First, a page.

A pair of piglets at the fairgrounds on Friday were significantly bigger and several pounds heavier than they were when they arrived at The Great Frederick Fair in mid-September.
But the animals were also finally cleared to go home after a decision from the Animal Health section of the Maryland Department of Agriculture.
“[Assistant Chief of Animal Health] Dr. Janine Davenport walked through the barn yesterday and determined the quarantine could be lifted,” state veterinarian Michael Radebaugh said Friday in a phone interview. “The pigs had bright, alert responses — you could see that they’re eating, they’re breathing normally. Basically, they’re happy and healthy and ready to be home.”
The order ended a two-week quarantine that began at the fairgrounds on Sept. 23, when state inspectors found a pig with a 106-degree temperature in one of the swine barns. The animal was later diagnosed with H3N2 swine influenza, and both swine barns and the Birthing Center at the fair were placed under quarantine.
Eleven pigs at the fair tested positive for swine flu, and two pigs died as a result of the disease. A preliminary necropsy found that the first died of bacterial pneumonia exasperated by an influenza infection, while the second had influenza alone and was euthanized by a veterinarian.
Roughly 85 pigs remained in the two swine barns on Friday morning as exhibitors and families trickled through to take their animals back home. There were 196 pigs at the beginning of the quarantine period, but that number was reduced as pigs left for slaughter, said Karen McAfee, a swine superintendent with the fair.
The animals that left were meat hogs already scheduled to be killed. Officials from the U.S. Department of Agriculture inspect all commercial pork, but swine flu cannot be spread through eating pig products, Radebaugh said in an earlier interview.
The spread of swine flu at The Great Frederick Fair came around the same time as the same strain was identified in pigs at the Charles County and Anne Arundel County fairs. The state departments of Health and Agriculture are still working to trace the origins of the virus — in part through samples taken from pigs and human patients — but it will likely be four to six weeks before results come back from the National Veterinary Service Laboratories and the Centers for Disease Control and Prevention, Radebaugh said.
And while swine flu spread to multiple counties in Maryland, the veterinarian credited 4-H families and swine superintendents in Frederick County for stopping local transmission.
“We’re very proud of them, because they did a tremendous job,” Radebaugh said. “They took extensive records and that also helped us, because we could look at them and know the quarantine was ready to be lifted.”
There have been no new cases of swine flu in Maryland since Sept. 27 and The Great Frederick Fair was the last site where the virus was reported. Three farms in Frederick County were also monitored by Animal Health after sick pigs were found after they left the fair, but those are also soon to be cleared, Radebaugh added. The hold order on one has already been lifted, and the remaining two are expected to be lifted by next week.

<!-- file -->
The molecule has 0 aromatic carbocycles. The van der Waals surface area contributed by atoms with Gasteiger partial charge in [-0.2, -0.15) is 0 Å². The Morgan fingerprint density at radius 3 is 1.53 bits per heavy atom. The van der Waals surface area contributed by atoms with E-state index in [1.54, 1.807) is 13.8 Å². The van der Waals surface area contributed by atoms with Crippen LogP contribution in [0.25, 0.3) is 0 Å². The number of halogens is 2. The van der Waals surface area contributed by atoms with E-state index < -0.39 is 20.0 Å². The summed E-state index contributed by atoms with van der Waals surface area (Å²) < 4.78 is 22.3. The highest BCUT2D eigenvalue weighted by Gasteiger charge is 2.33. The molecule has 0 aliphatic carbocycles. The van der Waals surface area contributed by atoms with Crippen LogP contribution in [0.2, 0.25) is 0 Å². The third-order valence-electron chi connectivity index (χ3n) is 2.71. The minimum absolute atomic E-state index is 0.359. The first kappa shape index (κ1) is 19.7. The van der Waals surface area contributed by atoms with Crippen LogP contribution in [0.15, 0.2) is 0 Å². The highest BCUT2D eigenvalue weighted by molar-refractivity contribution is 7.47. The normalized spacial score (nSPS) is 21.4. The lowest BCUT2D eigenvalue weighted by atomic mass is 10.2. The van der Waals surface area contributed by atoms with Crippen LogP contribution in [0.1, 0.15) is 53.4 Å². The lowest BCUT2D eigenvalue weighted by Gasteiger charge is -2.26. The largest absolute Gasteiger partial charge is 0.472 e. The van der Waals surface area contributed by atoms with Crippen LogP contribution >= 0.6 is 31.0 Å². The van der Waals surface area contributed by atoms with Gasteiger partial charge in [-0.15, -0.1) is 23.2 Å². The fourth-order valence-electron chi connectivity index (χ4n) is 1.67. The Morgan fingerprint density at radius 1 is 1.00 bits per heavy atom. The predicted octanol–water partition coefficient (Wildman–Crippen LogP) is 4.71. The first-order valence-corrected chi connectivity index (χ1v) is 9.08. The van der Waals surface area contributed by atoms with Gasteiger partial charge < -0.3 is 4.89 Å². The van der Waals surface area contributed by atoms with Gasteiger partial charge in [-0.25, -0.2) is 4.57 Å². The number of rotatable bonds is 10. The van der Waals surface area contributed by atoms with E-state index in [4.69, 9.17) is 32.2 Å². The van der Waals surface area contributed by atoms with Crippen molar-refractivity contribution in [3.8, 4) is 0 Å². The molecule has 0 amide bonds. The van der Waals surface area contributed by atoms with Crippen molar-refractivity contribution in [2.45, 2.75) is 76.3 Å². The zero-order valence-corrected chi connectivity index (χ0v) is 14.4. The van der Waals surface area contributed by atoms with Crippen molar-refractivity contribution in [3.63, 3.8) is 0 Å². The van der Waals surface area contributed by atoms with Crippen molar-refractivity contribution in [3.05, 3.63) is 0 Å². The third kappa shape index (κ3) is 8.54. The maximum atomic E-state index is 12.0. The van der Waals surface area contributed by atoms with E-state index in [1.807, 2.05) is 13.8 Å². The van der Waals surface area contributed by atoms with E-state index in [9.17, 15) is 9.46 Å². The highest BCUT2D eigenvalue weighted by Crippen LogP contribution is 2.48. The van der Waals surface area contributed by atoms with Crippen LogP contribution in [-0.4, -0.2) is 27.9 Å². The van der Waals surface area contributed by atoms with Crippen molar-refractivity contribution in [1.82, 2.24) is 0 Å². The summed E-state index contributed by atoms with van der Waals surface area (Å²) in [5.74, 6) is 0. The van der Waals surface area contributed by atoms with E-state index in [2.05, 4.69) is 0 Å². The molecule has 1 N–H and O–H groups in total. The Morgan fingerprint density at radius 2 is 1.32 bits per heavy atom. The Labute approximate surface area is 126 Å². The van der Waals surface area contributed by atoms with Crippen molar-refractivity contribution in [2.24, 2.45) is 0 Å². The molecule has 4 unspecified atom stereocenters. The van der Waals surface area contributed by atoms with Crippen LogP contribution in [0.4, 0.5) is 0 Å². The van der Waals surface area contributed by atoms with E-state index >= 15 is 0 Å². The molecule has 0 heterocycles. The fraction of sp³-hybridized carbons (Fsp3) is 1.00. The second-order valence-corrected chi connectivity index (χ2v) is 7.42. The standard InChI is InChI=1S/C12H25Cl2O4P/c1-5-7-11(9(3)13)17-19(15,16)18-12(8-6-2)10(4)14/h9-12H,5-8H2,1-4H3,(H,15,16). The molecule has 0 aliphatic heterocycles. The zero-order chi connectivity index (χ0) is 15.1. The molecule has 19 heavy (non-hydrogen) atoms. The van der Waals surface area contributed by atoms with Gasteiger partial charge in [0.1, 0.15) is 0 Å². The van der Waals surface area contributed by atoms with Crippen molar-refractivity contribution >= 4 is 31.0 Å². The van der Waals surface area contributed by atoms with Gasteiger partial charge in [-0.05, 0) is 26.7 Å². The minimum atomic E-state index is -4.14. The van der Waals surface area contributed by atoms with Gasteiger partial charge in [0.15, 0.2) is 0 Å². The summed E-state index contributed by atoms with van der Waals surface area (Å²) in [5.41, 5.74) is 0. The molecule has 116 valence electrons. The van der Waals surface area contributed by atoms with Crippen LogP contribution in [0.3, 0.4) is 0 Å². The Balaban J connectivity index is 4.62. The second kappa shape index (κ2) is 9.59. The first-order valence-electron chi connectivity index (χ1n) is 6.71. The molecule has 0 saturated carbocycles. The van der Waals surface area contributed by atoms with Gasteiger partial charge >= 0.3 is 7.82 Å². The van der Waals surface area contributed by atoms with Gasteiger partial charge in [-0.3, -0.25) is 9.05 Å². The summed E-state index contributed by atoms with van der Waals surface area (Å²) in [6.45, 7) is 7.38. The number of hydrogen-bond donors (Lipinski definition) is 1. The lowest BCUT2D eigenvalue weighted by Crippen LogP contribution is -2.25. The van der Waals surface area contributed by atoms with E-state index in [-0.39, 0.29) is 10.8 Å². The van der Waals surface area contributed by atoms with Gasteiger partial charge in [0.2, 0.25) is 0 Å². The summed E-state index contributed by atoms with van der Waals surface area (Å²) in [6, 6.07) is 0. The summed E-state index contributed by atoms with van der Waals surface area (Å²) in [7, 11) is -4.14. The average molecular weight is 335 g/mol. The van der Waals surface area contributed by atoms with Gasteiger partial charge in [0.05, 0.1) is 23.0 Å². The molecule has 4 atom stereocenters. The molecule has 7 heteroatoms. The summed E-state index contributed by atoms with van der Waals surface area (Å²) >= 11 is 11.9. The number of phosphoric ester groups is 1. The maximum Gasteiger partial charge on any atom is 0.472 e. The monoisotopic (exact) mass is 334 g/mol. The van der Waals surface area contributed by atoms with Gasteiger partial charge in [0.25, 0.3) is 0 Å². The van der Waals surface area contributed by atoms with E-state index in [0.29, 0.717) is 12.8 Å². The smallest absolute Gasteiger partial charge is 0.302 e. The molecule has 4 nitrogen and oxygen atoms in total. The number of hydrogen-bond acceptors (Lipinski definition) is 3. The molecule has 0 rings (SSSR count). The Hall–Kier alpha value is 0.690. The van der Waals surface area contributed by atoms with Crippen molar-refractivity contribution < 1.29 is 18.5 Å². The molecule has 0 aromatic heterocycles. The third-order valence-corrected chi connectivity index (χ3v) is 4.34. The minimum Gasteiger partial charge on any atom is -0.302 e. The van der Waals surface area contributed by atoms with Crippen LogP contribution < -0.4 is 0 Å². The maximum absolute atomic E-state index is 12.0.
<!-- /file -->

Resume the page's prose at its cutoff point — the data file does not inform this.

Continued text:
A sense of relief
For exhibitors and superintendents who remained at the fair, there was a visible sense of relief on Friday as families arrived to pick up their animals. For the past two weeks, 4-H families and fair officials had worked tirelessly to keep the remaining pigs fed and watered and to clean the often stiflingly hot barn as they waited for the quarantine to be lifted.
“For me, the main takeaway — and this is the reason I’m a swine superintendent — is that I call the 4-H my family and I love these kids and I would do this again in a heartbeat,” McAfee said, tearing up. “It was everyone working together. The 4-H motto is to make the best better, and they truly did.”
McAfee, along with several other superintendents and 4-H parents, camped at the fairgrounds for three weeks as they worked with the animals. Others drove to Frederick every day to ensure their hogs were fed and the stalls were clean.
The pigs, too, seemed happy to see the quarantine lifted. Two-year-old Dixie Eckenrode could barely keep up with Cotton and Bruise, her family’s two breeding sows, as they galloped around the swine barn Friday night.
“They’re like little kids,” said her father, Scott, gesturing to the animals. The two pigs never showed signs of sickness, but were required to remain in the barn for the duration of the quarantine.
“They get into everything,” he continued. “But they’ve been sick of being cooped up, too. There hasn’t been much we could do for them, beside watching their temperature and water and stretching their legs once in a while.”
Officials are still developing plans to prevent the disease from spreading next year, Radebaugh said. Swine superintendents in Frederick County were issued instructions for cleaning and disinfecting the two swine barns, and the buildings will remain empty until next year’s fair.
The state Animal Health program will meet next week to discuss possible improvements, he added. State officials are already recommending that fair boards don’t allow swine on the grounds for more than three days to limit the spread of the disease.
McAfee also hoped that the outbreak would encourage fair board officials in Frederick County to make improvements to the swine barn. Unseasonably warm weather was cited as a primary culprit in the spread of influenza, and the heat was compounded by the building’s tin roof and limited ventilation, she said.
“I think the heat was the number one variable,” McAfee said. “And we have to do something, because there’s only so much we, as superintendents, can really do. If we have another hot year, I don’t know what will happen.”